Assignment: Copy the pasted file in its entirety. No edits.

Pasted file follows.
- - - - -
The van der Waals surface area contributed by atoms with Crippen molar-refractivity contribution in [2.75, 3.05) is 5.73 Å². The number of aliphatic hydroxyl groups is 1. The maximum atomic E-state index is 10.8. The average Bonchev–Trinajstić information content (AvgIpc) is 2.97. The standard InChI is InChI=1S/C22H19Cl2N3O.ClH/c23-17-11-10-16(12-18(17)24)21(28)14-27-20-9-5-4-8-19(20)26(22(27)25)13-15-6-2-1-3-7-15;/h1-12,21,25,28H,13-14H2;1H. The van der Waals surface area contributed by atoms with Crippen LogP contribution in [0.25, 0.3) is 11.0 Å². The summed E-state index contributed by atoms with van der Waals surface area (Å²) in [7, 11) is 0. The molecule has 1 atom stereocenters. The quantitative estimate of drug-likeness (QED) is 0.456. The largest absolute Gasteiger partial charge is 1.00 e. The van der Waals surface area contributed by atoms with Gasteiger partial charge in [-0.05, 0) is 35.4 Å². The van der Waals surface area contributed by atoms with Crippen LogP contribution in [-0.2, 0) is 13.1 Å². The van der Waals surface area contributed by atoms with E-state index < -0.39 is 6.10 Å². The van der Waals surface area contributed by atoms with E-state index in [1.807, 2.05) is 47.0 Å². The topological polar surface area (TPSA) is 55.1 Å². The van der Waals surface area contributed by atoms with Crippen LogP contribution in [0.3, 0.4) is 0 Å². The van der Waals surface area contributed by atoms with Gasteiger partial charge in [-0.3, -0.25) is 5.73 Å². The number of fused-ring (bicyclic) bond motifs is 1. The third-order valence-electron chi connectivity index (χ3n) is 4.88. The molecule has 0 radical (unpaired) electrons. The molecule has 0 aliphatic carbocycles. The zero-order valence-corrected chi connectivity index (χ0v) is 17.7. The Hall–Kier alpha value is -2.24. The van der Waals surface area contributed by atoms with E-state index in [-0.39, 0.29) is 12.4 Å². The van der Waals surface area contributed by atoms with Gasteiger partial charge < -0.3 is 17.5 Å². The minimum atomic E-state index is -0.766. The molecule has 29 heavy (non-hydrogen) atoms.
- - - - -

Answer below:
The van der Waals surface area contributed by atoms with Crippen molar-refractivity contribution in [2.75, 3.05) is 5.73 Å². The number of aliphatic hydroxyl groups is 1. The maximum atomic E-state index is 10.8. The average Bonchev–Trinajstić information content (AvgIpc) is 2.97. The standard InChI is InChI=1S/C22H19Cl2N3O.ClH/c23-17-11-10-16(12-18(17)24)21(28)14-27-20-9-5-4-8-19(20)26(22(27)25)13-15-6-2-1-3-7-15;/h1-12,21,25,28H,13-14H2;1H. The van der Waals surface area contributed by atoms with Crippen LogP contribution in [0.25, 0.3) is 11.0 Å². The summed E-state index contributed by atoms with van der Waals surface area (Å²) in [7, 11) is 0. The molecule has 1 atom stereocenters. The quantitative estimate of drug-likeness (QED) is 0.456. The largest absolute Gasteiger partial charge is 1.00 e. The van der Waals surface area contributed by atoms with Gasteiger partial charge in [-0.05, 0) is 35.4 Å². The van der Waals surface area contributed by atoms with Crippen LogP contribution in [-0.2, 0) is 13.1 Å². The van der Waals surface area contributed by atoms with E-state index < -0.39 is 6.10 Å². The van der Waals surface area contributed by atoms with E-state index in [1.807, 2.05) is 47.0 Å². The topological polar surface area (TPSA) is 55.1 Å². The van der Waals surface area contributed by atoms with Crippen LogP contribution in [0.3, 0.4) is 0 Å². The van der Waals surface area contributed by atoms with Gasteiger partial charge in [-0.3, -0.25) is 5.73 Å². The number of fused-ring (bicyclic) bond motifs is 1. The third-order valence-electron chi connectivity index (χ3n) is 4.88. The molecule has 0 radical (unpaired) electrons. The molecule has 0 aliphatic carbocycles. The zero-order valence-corrected chi connectivity index (χ0v) is 17.7. The Hall–Kier alpha value is -2.24. The van der Waals surface area contributed by atoms with E-state index in [-0.39, 0.29) is 12.4 Å². The van der Waals surface area contributed by atoms with Gasteiger partial charge < -0.3 is 17.5 Å². The minimum atomic E-state index is -0.766. The molecule has 29 heavy (non-hydrogen) atoms.